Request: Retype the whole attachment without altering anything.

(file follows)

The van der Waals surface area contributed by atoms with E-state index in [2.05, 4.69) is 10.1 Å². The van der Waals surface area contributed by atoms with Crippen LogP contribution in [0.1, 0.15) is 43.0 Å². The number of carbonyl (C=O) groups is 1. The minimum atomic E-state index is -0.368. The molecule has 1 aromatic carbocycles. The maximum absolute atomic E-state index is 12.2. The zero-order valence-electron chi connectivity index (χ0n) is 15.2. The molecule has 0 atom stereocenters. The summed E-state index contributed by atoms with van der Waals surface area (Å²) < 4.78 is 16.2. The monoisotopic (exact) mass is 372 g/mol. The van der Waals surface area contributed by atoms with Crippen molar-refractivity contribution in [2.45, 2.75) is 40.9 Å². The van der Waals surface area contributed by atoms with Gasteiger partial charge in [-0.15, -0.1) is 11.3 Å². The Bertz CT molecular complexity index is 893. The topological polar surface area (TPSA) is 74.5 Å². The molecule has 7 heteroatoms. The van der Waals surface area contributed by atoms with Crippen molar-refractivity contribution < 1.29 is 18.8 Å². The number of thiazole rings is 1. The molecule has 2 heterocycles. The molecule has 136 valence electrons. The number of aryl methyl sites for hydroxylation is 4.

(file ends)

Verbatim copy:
The van der Waals surface area contributed by atoms with E-state index in [2.05, 4.69) is 10.1 Å². The van der Waals surface area contributed by atoms with Crippen LogP contribution in [0.1, 0.15) is 43.0 Å². The number of carbonyl (C=O) groups is 1. The minimum atomic E-state index is -0.368. The molecule has 1 aromatic carbocycles. The maximum absolute atomic E-state index is 12.2. The zero-order valence-electron chi connectivity index (χ0n) is 15.2. The molecule has 0 atom stereocenters. The summed E-state index contributed by atoms with van der Waals surface area (Å²) < 4.78 is 16.2. The monoisotopic (exact) mass is 372 g/mol. The van der Waals surface area contributed by atoms with Crippen molar-refractivity contribution in [2.45, 2.75) is 40.9 Å². The van der Waals surface area contributed by atoms with Gasteiger partial charge in [-0.15, -0.1) is 11.3 Å². The Bertz CT molecular complexity index is 893. The topological polar surface area (TPSA) is 74.5 Å². The molecule has 7 heteroatoms. The van der Waals surface area contributed by atoms with Crippen molar-refractivity contribution < 1.29 is 18.8 Å². The number of thiazole rings is 1. The molecule has 2 heterocycles. The molecule has 136 valence electrons. The number of aryl methyl sites for hydroxylation is 4.